The law comes about three months after the FCC voted to dismantle rules that ensured all traffic on the internet is treated equally and prevented broadband and wireless providers from blocking or slowing online content.
Washington Governor Jay Inslee signed House Bill 2282 into law yesterday, which will protect the state's residents from the Federal Communication Commission's decision to repeal net neutrality a year ago.
Washington's bill received strong bipartisan support in both chambers of the Legislature, overcoming the objections of opponents who said the state should wait for Congress to enact nationwide legislation. It allows a student in Washington to connect with researchers all around the worldâ€ٹâ€"â€ٹor a small business to compete in the global marketplace. It's allowed the free flow of information and ideas in one of the greatest demonstrations in free speech in history, and what's at stake couldn't be more important". The states' objectives were to block a federal rollback of Obama-era net neutrality rules.
"Internet service providers can not be allowed to substitute their money-motivated judgment on how you spend your time online", said Sarah Bird, CEO of Seattle-based search engine optimization company Moz.More news: CAUGHT: CMU student wanted for fatal shooting of parents arrested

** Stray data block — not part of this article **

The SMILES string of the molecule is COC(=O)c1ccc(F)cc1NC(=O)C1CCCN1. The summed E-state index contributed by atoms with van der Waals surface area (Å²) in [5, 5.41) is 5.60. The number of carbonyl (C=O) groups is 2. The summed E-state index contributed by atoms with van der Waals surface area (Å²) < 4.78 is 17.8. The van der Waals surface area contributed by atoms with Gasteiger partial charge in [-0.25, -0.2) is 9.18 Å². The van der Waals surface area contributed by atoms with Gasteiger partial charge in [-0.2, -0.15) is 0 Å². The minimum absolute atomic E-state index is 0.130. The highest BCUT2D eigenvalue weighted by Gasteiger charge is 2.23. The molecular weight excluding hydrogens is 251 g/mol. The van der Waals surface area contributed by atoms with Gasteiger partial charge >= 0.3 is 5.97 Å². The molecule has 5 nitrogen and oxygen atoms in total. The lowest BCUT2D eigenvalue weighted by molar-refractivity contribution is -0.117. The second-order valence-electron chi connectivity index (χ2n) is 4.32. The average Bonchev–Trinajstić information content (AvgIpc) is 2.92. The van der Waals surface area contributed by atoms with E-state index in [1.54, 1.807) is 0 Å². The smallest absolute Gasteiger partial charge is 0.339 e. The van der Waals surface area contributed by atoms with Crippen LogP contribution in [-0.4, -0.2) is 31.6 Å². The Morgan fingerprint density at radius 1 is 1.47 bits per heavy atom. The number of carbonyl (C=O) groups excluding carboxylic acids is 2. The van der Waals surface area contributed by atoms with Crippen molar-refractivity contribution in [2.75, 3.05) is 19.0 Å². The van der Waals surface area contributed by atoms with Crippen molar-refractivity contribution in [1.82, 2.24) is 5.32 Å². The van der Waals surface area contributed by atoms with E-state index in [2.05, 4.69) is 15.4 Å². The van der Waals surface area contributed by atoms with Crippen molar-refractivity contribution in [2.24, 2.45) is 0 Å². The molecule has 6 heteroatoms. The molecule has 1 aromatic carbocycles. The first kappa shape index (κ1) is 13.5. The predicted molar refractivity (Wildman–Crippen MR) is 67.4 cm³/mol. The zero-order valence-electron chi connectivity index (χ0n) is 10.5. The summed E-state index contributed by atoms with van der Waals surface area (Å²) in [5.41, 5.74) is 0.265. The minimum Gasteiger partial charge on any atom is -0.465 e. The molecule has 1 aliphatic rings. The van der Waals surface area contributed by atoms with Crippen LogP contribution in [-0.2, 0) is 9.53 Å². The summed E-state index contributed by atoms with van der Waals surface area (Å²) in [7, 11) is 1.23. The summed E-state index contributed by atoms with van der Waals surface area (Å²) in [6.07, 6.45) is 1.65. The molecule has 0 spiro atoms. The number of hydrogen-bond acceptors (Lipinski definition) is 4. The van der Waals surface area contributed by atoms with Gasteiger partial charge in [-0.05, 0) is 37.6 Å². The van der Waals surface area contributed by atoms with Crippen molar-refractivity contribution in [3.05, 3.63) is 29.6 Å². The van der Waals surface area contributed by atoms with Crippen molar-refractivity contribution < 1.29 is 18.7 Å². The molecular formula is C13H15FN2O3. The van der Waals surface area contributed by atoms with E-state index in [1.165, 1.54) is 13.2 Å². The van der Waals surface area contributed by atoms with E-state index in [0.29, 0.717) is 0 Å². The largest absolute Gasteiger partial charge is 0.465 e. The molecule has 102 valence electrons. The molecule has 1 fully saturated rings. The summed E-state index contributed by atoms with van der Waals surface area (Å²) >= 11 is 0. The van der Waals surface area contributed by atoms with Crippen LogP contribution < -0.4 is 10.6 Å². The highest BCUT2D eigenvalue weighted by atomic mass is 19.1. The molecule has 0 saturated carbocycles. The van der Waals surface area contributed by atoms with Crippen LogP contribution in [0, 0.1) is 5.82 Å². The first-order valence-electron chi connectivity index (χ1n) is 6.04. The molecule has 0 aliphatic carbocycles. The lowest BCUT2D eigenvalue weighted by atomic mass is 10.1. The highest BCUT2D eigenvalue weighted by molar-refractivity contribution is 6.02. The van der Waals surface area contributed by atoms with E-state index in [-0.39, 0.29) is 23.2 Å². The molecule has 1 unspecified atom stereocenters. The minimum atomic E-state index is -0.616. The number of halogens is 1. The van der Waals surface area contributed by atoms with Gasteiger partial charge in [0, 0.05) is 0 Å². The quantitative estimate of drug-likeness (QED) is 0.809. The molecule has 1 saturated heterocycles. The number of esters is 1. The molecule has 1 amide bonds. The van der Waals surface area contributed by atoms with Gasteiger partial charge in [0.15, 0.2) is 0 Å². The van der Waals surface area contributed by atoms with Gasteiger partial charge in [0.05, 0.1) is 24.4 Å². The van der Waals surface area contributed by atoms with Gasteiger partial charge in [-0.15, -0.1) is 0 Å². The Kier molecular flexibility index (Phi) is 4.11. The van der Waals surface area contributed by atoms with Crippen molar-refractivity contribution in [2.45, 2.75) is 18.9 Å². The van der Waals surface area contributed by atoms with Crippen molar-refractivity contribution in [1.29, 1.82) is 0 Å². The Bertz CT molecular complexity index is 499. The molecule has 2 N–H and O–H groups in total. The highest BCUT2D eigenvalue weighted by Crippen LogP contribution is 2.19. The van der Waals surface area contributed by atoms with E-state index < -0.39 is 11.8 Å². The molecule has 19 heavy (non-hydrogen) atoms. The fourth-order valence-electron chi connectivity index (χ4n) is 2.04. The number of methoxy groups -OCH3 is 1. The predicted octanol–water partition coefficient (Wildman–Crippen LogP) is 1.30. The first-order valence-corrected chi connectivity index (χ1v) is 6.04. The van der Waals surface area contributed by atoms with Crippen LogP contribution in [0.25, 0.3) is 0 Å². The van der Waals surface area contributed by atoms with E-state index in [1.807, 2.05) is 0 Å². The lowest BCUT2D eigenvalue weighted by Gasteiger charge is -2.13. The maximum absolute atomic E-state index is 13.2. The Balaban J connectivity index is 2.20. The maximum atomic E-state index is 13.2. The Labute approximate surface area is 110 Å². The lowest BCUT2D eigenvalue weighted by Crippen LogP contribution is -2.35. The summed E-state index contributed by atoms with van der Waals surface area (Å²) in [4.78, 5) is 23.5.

Washington isn't the only state taking such action, even if it's the first to see it through to the finish line. The agency previously said that states could not create their own net neutrality laws.
"We feel very confident in our position", Inslee said.
The law means that national internet service providers (ISP) may have to have one set of operating policies for Washington and another for the other states in which they operate. More than half a dozen other states are also considering net neutrality legislation.
Filed in the D.C. District Court of Appeals, the petition stems from the Coalition of Internet Openness, a nonprofit advocating for a "legal environment that preserves and extends the openness of the Internet".
Meanwhile, FCC's anti-net neutrality stance is making more tech companies stand up to it and be counted. In addition, the Internet Association, a lobbying group that represents tech giants like Amazon, Facebook and Google, said in early January that it would work to preserve net neutrality. "Net neutrality is an issue of tremendous importance that will matter today, tomorrow and generations from now".